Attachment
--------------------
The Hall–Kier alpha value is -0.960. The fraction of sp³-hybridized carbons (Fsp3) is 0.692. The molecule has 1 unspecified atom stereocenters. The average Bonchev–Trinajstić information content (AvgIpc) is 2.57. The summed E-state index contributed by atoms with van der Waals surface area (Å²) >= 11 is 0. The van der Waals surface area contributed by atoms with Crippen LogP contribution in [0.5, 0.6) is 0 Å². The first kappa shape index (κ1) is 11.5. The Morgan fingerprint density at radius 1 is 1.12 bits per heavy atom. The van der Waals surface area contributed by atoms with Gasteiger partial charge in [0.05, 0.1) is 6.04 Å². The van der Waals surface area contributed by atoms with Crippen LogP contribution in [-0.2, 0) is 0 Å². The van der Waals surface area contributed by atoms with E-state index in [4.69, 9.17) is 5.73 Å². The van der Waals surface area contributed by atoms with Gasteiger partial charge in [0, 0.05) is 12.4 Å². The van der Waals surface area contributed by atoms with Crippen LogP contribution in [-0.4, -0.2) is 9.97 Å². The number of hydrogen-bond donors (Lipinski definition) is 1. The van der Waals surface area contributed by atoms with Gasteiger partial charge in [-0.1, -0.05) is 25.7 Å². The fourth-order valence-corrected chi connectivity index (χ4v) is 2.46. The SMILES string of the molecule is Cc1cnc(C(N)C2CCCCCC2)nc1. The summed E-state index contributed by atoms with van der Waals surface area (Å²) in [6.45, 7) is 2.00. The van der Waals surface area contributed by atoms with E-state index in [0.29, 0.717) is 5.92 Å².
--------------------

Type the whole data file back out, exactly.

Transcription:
The Hall–Kier alpha value is -0.960. The fraction of sp³-hybridized carbons (Fsp3) is 0.692. The molecule has 1 unspecified atom stereocenters. The average Bonchev–Trinajstić information content (AvgIpc) is 2.57. The summed E-state index contributed by atoms with van der Waals surface area (Å²) >= 11 is 0. The van der Waals surface area contributed by atoms with Crippen LogP contribution in [0.5, 0.6) is 0 Å². The first kappa shape index (κ1) is 11.5. The Morgan fingerprint density at radius 1 is 1.12 bits per heavy atom. The van der Waals surface area contributed by atoms with Gasteiger partial charge in [0.05, 0.1) is 6.04 Å². The van der Waals surface area contributed by atoms with Crippen LogP contribution in [-0.2, 0) is 0 Å². The van der Waals surface area contributed by atoms with E-state index in [4.69, 9.17) is 5.73 Å². The van der Waals surface area contributed by atoms with Gasteiger partial charge in [0, 0.05) is 12.4 Å². The van der Waals surface area contributed by atoms with Crippen LogP contribution in [-0.4, -0.2) is 9.97 Å². The number of hydrogen-bond donors (Lipinski definition) is 1. The van der Waals surface area contributed by atoms with Gasteiger partial charge in [-0.1, -0.05) is 25.7 Å². The fourth-order valence-corrected chi connectivity index (χ4v) is 2.46. The SMILES string of the molecule is Cc1cnc(C(N)C2CCCCCC2)nc1. The summed E-state index contributed by atoms with van der Waals surface area (Å²) in [6.45, 7) is 2.00. The van der Waals surface area contributed by atoms with E-state index in [0.29, 0.717) is 5.92 Å².